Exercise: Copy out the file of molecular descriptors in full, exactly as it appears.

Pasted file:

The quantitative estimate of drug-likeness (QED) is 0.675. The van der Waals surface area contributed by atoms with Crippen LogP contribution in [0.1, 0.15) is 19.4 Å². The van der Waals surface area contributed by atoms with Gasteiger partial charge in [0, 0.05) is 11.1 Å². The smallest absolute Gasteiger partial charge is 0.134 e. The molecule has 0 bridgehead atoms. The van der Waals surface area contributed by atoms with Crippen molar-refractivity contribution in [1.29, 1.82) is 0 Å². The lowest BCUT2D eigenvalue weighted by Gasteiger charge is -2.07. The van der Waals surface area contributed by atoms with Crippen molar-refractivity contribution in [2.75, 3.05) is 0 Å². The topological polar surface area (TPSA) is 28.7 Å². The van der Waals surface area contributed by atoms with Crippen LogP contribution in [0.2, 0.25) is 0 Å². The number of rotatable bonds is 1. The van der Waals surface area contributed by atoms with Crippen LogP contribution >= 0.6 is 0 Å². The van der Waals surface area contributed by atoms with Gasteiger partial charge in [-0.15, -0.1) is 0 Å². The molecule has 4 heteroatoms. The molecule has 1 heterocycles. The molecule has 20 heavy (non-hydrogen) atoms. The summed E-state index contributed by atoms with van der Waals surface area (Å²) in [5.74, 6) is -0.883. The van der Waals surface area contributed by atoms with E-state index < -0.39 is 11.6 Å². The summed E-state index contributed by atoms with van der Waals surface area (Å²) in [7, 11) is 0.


The quantitative estimate of drug-likeness (QED) is 0.675. The van der Waals surface area contributed by atoms with Crippen LogP contribution in [0.1, 0.15) is 19.4 Å². The van der Waals surface area contributed by atoms with Gasteiger partial charge in [0, 0.05) is 11.1 Å². The smallest absolute Gasteiger partial charge is 0.134 e. The molecule has 0 bridgehead atoms. The van der Waals surface area contributed by atoms with Crippen molar-refractivity contribution in [1.29, 1.82) is 0 Å². The lowest BCUT2D eigenvalue weighted by Gasteiger charge is -2.07. The van der Waals surface area contributed by atoms with Crippen molar-refractivity contribution in [2.75, 3.05) is 0 Å². The topological polar surface area (TPSA) is 28.7 Å². The van der Waals surface area contributed by atoms with Crippen LogP contribution in [0.2, 0.25) is 0 Å². The number of rotatable bonds is 1. The van der Waals surface area contributed by atoms with Crippen LogP contribution >= 0.6 is 0 Å². The van der Waals surface area contributed by atoms with Gasteiger partial charge in [-0.15, -0.1) is 0 Å². The molecule has 4 heteroatoms. The molecule has 1 heterocycles. The molecule has 20 heavy (non-hydrogen) atoms. The summed E-state index contributed by atoms with van der Waals surface area (Å²) in [5.74, 6) is -0.883. The van der Waals surface area contributed by atoms with E-state index < -0.39 is 11.6 Å². The summed E-state index contributed by atoms with van der Waals surface area (Å²) in [7, 11) is 0.